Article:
OSHA to hold safety stand-down on heat-related illnesses on Southeast jobsites tomorrow, June 4

waterdrinking heatThe Occupational Safety and Health Administration has announced that tomorrow, Tuesday June 4, it will hold one-hour safety stand downs on beating back the Southern summer heat at construction sites and workplaces throughout the Southeastern United States.

Workers will stop work for the stand-downs between 7 and 8 a.m. Tuesday to conduct safety training focused on the symptoms of heat-related illnesses and preventative steps to take while working in the South’s hot summers.

Ttrade associations and employers throughout Georgia, Alabama, Kentucky, Mississippi, North Carolina, South Carolina and Tennessee are joining with OSHA on the effort.

Those who wish to register for the stand-down event can do so at the website for the Associated General Contractors of America Georgia by clicking here.

OSHA figures show that each year thousands of workers across the country suffer from serious heat-related illnesses. “If not quickly addressed, heat exhaustion can become heat stroke, which has killed—on average—more than 30 workers annually since 2003,” according to the OSHA announcement.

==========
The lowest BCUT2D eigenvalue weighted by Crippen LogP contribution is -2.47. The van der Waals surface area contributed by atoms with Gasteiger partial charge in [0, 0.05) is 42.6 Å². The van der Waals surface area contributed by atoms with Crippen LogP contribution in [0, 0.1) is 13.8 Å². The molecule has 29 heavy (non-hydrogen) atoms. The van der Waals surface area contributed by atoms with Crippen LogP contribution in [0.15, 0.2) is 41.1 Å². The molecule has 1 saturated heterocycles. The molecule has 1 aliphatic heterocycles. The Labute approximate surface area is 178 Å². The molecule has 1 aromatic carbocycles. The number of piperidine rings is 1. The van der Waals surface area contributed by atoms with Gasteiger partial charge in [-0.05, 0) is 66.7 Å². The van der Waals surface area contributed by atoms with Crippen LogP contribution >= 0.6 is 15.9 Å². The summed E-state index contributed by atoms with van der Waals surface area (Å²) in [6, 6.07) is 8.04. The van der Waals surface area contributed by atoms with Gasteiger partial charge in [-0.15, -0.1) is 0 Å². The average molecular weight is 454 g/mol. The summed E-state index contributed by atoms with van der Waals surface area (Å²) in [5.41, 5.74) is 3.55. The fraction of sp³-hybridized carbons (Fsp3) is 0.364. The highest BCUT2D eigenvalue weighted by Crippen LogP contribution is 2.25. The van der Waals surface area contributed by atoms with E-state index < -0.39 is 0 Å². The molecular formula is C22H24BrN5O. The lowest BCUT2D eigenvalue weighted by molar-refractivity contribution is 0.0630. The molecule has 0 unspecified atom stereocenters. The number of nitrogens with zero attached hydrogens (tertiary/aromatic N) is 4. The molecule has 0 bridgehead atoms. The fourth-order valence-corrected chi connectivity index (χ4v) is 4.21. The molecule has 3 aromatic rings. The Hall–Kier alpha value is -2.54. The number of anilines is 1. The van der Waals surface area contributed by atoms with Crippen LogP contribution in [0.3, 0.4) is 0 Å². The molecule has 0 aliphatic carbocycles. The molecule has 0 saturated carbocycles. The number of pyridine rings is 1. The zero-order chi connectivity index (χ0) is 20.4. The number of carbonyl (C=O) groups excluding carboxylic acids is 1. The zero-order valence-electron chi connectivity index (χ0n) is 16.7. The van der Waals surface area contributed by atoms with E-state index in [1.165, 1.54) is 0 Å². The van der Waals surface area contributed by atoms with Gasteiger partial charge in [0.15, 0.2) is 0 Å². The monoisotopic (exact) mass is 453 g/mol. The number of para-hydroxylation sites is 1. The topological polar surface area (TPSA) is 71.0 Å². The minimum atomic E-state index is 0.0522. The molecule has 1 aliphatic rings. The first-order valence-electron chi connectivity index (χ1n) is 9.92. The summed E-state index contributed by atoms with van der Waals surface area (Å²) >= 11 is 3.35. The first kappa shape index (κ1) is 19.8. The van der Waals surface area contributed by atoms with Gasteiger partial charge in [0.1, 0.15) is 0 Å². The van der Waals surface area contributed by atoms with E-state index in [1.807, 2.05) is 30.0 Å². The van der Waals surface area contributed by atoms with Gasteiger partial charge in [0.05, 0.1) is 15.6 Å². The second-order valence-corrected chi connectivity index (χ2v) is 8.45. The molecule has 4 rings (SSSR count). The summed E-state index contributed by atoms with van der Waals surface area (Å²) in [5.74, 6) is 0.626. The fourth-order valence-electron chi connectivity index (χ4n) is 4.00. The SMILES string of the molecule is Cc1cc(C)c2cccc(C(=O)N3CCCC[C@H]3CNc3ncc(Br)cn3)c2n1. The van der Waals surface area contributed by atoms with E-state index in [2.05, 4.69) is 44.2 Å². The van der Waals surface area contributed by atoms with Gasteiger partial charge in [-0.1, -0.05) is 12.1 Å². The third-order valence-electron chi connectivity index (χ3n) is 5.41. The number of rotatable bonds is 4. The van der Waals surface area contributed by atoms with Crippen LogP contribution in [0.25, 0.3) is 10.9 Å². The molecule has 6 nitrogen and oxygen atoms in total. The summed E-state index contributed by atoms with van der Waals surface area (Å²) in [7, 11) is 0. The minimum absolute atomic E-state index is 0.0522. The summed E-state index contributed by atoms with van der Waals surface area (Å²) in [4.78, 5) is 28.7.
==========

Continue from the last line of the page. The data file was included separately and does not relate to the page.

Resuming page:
OSHA warns that working in hot weather can raise body temperatures beyond the level that normally can be cooled by sweating. Early signs of heat illnesses are heat rash and heat cramps. However, these symptoms can quickly lead to heat exhaustion and then heat stroke if a few simple prevention steps are not followed.

In preparation for summer, OSHA developed a wealth of heat illness educational materials in both English and Spanish, as well as a curriculum to be used for workplace training. You can also visit the OSHA heat illness website which provides information on how to prevent heat illness and what workers and employers should do in an emergency.

And yes, there’s even an app for heat-related illness prevention. Available for the iPhone, Android devices and Blackberry, the app “displays a risk level for workers based on the heat index, as well as reminders about protective measures that should be taken at that risk level. You can download the app by clicking here.